“Not only do we have 75 percent of our students qualifying for free and reduced lunches but also 26 percent of our students have been identified as homeless,” she said. “I know that numbers have to be looked at, but please understand that we are not talking numbers but children’s lives. We can’t sacrifice lives of our children to make our numbers look good.”

Whereas Snyder and the group of transportation aides agreed to have their transfer hearings in open session, a third hearing for the termination of a special education teacher was held in closed session.

After the meeting, Wager said, “Even though we have an excess levy in Upshur County, what we discovered is that our revenue coming in through the taxes and the excess levy taxes is going to be about $250,000 short from what is estimated.

“That is just one of many cuts we have taken this year. We had the 1 percent cut from the state earlier this year, which was about $160,000. Then the amount of Medicaid money we are getting from the federal government has dropped to about $150,000 from $800,000, so we have to make cuts some way in order to keep our county from going into a large deficit.”

“We look at each individual school, the number of students, the number of personnel, and then we determine if there can be any cuts made and where we may have to make additions.”

If the numbers go back up in the fall, Wager stressed that the school system will not leave programs without teachers and without service personnel.

“We could have more retirements that come in and that will save some of these positions, so we can rescind their transfers or rescind their terminations.”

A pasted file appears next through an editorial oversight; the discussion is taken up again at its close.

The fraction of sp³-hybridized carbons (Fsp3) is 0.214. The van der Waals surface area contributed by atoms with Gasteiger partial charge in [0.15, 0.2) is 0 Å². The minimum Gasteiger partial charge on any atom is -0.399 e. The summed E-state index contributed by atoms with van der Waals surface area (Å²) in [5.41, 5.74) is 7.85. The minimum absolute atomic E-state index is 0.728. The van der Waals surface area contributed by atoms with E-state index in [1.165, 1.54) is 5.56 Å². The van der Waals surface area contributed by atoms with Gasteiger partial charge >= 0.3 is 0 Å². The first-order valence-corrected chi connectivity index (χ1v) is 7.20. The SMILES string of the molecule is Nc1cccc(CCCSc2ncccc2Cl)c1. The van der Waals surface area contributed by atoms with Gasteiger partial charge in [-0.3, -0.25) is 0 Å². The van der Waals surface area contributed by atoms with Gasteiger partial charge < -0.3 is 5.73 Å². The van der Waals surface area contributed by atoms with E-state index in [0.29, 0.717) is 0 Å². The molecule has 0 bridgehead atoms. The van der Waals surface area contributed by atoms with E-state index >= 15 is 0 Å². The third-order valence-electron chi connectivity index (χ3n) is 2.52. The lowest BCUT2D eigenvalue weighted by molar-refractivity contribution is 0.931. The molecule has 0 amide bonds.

The board met in executive session for about half an hour, at one point calling in board attorney Howard Seufer Jr. from Bowles and Rice LLP.

Following the executive session, the board voted to approve the terminations through reduction in force and the transfers with board president Dr. Tammy Samples voting no to both motions. The motions passed 4-1 on each, with Dr. Greenbrier Almond, Alan Suder, Katie Loudin and Carl ‘Robbie’ Martin voting in favor the personnel changes.

Samples said she could not vote yes to the whole list for either the terminations or the transfers.

“In a couple of the instances, when you vote as a group — the whole list — I am not sure. I am sure it is best fiscally, but I am on the fence as to whether it is best for students,” she said. “Because of my education background, I have to consider both.”

Martin said the board did what they had to do.

“I didn’t particularly like what we did this evening, but I felt like it was something we had to do,” he said. “With the laws that we have in place currently, we were basically forced to do it.”

Reger said the rest of the positions who did not request a hearing will be on the board agenda Tuesday. Seven professional personnel and 13 service personnel are up for termination while six professional employees and nine service employees are up for transfer. 

The board of education meets for its regular meeting Tuesday, Feb. 28 at Buckhannon Academy Elementary School at 6 p.m.

The meeting is starting at 6 p.m. for the first of two required public hearings on the proposed calendar for the 2017-2018 school year.

The full list of personnel changes will be published in a future issue.